year-old son of Pskov province and recent military school graduate had
got his first taste of real battle on campaign in the Central Asian emirate
of Bukhara, en route to Samarkand. As he described the experience in his
memoir fifty years later, he had not found it an edifying experience, still
together as a team to defeat the Queen Mother,
and they would govern France together the same way.
POWER AND REPUTATION
1 Guillaume Girard, The History of the Life of the Duke of Espernon, tr. Charles Cotton (London,
1670), pp. 347–50; J. Russell Major, “The Revolt of 1620,” Fr Hist Stud 14 (1986), 391; François
Du Val, marquis de Fontenay-Mareuil, Mémoires du Messire Du Val, ed. Louis Monmerqué, 2
vols. (Paris, 1826), I, 431–6; Achille Halphen, ed., Journal d’Arnauld d’Andilly 1614–1620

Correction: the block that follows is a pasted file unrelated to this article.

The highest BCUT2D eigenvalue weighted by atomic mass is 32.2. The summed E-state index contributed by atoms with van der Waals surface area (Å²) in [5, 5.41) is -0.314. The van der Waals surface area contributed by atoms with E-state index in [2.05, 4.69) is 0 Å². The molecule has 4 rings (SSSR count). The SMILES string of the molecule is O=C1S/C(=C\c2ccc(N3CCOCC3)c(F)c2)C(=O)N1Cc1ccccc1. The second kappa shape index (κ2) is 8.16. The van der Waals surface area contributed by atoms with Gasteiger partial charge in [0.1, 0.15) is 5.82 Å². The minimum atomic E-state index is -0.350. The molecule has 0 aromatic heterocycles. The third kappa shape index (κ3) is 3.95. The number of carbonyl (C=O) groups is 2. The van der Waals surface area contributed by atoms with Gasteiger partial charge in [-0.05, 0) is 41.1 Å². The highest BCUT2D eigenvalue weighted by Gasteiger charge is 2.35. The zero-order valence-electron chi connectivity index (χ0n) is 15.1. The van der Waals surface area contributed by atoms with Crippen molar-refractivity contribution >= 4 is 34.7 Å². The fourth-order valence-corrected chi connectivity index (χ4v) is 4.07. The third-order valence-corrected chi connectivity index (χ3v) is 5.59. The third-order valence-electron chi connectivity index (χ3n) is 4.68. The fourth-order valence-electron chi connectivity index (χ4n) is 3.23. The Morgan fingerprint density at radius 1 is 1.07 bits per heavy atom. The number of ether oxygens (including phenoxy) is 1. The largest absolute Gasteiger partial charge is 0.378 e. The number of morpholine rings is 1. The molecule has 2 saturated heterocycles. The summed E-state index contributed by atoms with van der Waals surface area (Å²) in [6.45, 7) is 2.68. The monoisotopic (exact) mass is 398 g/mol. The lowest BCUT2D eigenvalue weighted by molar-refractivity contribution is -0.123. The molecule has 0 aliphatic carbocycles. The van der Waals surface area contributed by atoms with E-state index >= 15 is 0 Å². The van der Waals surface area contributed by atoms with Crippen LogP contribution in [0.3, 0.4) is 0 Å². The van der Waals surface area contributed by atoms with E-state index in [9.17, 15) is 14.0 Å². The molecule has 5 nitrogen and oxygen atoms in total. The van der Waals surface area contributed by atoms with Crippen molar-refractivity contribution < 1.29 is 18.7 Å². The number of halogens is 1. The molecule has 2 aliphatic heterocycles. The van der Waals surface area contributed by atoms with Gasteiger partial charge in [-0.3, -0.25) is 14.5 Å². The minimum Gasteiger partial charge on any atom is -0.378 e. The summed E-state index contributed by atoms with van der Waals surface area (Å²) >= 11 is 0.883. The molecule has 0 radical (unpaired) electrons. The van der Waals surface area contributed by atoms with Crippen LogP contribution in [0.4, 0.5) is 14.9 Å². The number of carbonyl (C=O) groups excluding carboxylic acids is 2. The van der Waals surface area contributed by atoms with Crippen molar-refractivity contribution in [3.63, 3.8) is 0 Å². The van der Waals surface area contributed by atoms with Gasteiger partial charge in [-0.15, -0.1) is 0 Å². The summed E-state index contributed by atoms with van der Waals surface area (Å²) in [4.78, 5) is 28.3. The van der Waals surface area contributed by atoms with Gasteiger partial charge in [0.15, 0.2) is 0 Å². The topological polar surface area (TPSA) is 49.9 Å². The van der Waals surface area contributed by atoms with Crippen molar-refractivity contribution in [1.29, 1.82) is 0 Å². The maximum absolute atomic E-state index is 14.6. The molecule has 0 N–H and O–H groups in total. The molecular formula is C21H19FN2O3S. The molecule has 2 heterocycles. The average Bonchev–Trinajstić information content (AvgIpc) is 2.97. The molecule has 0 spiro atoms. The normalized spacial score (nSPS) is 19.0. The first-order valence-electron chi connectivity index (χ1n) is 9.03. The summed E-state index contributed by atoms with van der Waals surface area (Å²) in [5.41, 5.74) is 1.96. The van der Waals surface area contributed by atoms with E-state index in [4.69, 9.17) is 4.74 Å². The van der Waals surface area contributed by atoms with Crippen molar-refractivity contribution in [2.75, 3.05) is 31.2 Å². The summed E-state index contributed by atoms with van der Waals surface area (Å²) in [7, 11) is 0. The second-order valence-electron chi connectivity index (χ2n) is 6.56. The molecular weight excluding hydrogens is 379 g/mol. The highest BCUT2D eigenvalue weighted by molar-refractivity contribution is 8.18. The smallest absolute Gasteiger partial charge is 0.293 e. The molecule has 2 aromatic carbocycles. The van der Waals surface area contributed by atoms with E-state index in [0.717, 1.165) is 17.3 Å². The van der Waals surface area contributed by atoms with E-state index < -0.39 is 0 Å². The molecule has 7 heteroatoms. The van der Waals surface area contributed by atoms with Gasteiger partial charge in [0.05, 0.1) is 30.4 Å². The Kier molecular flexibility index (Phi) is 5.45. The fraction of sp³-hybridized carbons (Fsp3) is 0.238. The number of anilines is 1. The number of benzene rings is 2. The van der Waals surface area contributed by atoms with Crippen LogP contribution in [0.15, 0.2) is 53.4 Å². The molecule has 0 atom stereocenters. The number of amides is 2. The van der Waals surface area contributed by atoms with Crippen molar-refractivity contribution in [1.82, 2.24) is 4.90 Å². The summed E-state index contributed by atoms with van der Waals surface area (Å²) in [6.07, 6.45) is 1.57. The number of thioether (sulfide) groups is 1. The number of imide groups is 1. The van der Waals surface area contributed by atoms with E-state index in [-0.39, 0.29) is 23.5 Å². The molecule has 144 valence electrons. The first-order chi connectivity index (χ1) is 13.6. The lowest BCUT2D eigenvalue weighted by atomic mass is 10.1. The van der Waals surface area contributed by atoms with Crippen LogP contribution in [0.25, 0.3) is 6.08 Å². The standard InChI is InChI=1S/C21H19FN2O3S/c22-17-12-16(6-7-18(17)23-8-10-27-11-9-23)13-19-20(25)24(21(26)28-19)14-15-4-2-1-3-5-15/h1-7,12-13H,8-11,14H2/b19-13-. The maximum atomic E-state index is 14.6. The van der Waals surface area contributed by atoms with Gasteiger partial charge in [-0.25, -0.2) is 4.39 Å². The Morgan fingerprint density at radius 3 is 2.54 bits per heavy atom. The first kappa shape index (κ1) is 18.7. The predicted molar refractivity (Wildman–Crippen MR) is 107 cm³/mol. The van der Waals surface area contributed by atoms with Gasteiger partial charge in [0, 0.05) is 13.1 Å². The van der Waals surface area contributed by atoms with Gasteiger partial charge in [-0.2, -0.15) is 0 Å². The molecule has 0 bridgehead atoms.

(Paris, 1857), pp. 447–8; Paul Phélypeaux de Pontchartrain, Mémoires
des guerres de Louis XIII contre les religionnaires rebelles (Paris, 1633),
pp. 205–30; Louis de Pontis, Mémoires du sieur de Pontis, ed. Petitot, 2nd ser., vol. 31
(Paris, 1824), 316; François Du Val, marquis de Fontenay-Mareuil, Mémoires du Messire Du
Val, ed. Louis Monmerqué, 2 vols. (Paris, 1826), I, 516–8; Claude Malingre, Histoire de
la rebellion excitée en France par les rebelles de la religion prétendue réformée (Paris, 1626), pp.
500–63, 611–20, 627–35; A.D. Lublinskaya, French Absolutism. The Crucial Phase 1620–1629
(Cambridge, 1968), pp. 189–94; Auguste
studies) producing fiction alongside their academic work, and teachers of
creative writing, of course, also publish it, as well as doing their own critical scholarship.2 At the same time, there has been a long-standing attempt by academics to